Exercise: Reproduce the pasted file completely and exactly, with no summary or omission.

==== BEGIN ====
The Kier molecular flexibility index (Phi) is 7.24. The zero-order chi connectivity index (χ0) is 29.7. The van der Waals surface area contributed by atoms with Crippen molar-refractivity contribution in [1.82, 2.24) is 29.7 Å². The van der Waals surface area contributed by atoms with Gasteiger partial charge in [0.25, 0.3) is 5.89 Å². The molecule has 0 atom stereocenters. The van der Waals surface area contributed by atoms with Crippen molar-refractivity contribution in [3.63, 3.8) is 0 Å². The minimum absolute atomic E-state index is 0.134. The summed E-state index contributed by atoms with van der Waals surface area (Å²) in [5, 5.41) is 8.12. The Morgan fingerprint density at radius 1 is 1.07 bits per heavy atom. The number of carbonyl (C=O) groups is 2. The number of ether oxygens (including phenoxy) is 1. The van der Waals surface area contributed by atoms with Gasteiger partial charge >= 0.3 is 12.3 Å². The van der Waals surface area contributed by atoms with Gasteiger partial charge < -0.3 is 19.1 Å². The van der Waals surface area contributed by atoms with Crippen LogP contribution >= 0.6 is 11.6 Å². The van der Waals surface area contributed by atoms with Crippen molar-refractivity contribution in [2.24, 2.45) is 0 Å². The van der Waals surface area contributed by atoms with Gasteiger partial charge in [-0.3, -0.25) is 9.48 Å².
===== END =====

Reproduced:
The Kier molecular flexibility index (Phi) is 7.24. The zero-order chi connectivity index (χ0) is 29.7. The van der Waals surface area contributed by atoms with Crippen molar-refractivity contribution in [1.82, 2.24) is 29.7 Å². The van der Waals surface area contributed by atoms with Gasteiger partial charge in [0.25, 0.3) is 5.89 Å². The molecule has 0 atom stereocenters. The van der Waals surface area contributed by atoms with Crippen molar-refractivity contribution in [3.63, 3.8) is 0 Å². The minimum absolute atomic E-state index is 0.134. The summed E-state index contributed by atoms with van der Waals surface area (Å²) in [5, 5.41) is 8.12. The Morgan fingerprint density at radius 1 is 1.07 bits per heavy atom. The number of carbonyl (C=O) groups is 2. The number of ether oxygens (including phenoxy) is 1. The van der Waals surface area contributed by atoms with Gasteiger partial charge >= 0.3 is 12.3 Å². The van der Waals surface area contributed by atoms with Gasteiger partial charge < -0.3 is 19.1 Å². The van der Waals surface area contributed by atoms with Crippen LogP contribution >= 0.6 is 11.6 Å². The van der Waals surface area contributed by atoms with Crippen molar-refractivity contribution in [2.24, 2.45) is 0 Å². The van der Waals surface area contributed by atoms with Gasteiger partial charge in [-0.3, -0.25) is 9.48 Å².